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live-trapping, butchering & eating wild rabbits

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live-trapping, butchering & eating wild rabbits

Postby Big_Sister » Mon Aug 19, 2013 5:45 pm

After a summer of discussing/complaining about the bunny-glut almost every time I chat with the neighbors, finally the bunny-glut issue has converged in my mind with my old-east-side-hippie (but obviously not of the great tribe Veggie) frugalista imperative, not to mention the numero uno food fetish of the current nano-second, "local".

So....

1) Is it legal?

2) Is it reasonably safe, ie, do bunnies carry any un-circumventable parasites?

3) Regardless of the legality or not, does anyone do it, know anyone (in town) who does it or claim enough knowledge to discourse on the subject?

Besides meat, making hats and mittens of that nice soft fur for that "other time of year" sounds like a good idea.....

Any info, insights, links, etc would be interesting.
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Re: live-trapping, butchering & eating wild rabbits

Postby grumpybear » Mon Aug 19, 2013 6:13 pm

I'm not saying it's legal, safe or wise but I do know a certain small, near-eastside apt. complex that could use a culling of the herd. There are 3-4 adult bunnies and at least 3-5 wee ones. When I moved here 10 years ago, I might see one bunny a week. Now I have to watch my step every time I traipse cross the lawn.
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Re: live-trapping, butchering & eating wild rabbits

Postby Sandi » Mon Aug 19, 2013 6:30 pm

Mmmm rabbit! **mouth waters**

I used to buy rabbit sausage at a place on hwy 59 just east of Milton.
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Re: live-trapping, butchering & eating wild rabbits

Postby Henry Vilas » Mon Aug 19, 2013 6:54 pm

While their meat tastes like chicken (they used to serve bunnies when I was in the Navy), rabbit fur sheds.
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Re: live-trapping, butchering & eating wild rabbits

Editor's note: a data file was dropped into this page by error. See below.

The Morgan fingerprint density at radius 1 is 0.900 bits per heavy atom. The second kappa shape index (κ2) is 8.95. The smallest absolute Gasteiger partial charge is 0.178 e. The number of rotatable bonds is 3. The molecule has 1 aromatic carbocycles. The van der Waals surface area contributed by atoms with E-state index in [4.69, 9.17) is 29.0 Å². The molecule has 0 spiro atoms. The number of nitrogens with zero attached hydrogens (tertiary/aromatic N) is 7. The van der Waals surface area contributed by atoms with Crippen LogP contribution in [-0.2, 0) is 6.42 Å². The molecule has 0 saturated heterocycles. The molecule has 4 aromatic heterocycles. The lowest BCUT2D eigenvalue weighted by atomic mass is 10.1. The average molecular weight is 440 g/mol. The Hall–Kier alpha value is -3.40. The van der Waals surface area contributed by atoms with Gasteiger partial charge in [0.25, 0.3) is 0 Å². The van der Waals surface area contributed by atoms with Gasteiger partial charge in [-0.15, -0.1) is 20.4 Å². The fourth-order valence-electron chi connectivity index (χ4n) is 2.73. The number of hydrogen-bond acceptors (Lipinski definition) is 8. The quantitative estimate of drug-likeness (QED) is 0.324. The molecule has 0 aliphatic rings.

Postby rabble » Mon Aug 19, 2013 7:14 pm

I have hunted rabbits and kept them for pelts and meat when I lived in the Tomah/Warrens area.

I don't know if what you describe is legal. It's probably legal to live trap them. It might be illegal to kill them afterwards.

I know Madison has a regulation that you can't butcher chickens out of doors. That probably applies to rabbits.

Fleas and ticks might or might not be present. The colder it is, the less likely. All it means is that you'd want to butcher - or at least skin them - away from your living space. The bugs will leave the animal almost as soon as it dies.

There is the same chance they're carrying internal parasites as that pork you get at the deli counter. Proper cooking takes care of that just like every other meat.

The only other thing I can think of that might give me pause would be the rabbits' diet. Are they eating the grass of treated lawns, in parks where they've sprayed weed killer, things like that.

That's the same sort of worry I have with eating fish caught from any of the lakes, where they have those warnings about how much fish you should eat in a week, pregnant women none at all, et cetera, et cetera. I would treat city rabbits much the same way.

Rabbits are easy to skin. A dying rabbit often squeals so be quick about it. I quit raising them because killing them at regular intervals was extremely depressing and I couldn't justify it. Which also caused conflicting emotions because it was the whole family's favorite meat.

There are ways to tan a rabbit pelt so all the fur stays on. It's difficult. We traded ours to a guy for tanned pelts. I think it was three to one or something like that.
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Re: live-trapdnr.wi.gov/fiping, butchering & eating wild rab

Postby snoqueen » Mon Aug 19, 2013 7:19 pm

Thought I'd look this one up.

First off, there is a small mammals gun season in WI, same as for other game:

http://dnr.wi.gov/topic/hunt/dates.html

The southern zone season this year runs from noon Oct 19, 2013 through Feb. 28, 2014 for rabbit. You are required to have a small game hunting permit, and from what I can figure out that would cost $3.

The details are here, if you need 'em:
dnr.wi.gov/files/PDF/pubs/wm/WM0430.pdf‎

Growing up, the main thing I remember being told about rabbits was some carried tularemia. From what I am reading now, this is rare, and is a threat to the hunter only if he or she is barehanded when dressing the rabbit.

Wild rabbits are an accepted food source. I agree about the lawn chemicals caution, but can't find much on info on that part. If we are higher-on-the-food-chain predators, it stands to reason we might be at risk from what our prey has been eating. On the other hand, if all the rabbit ever ate was your organic lettuce....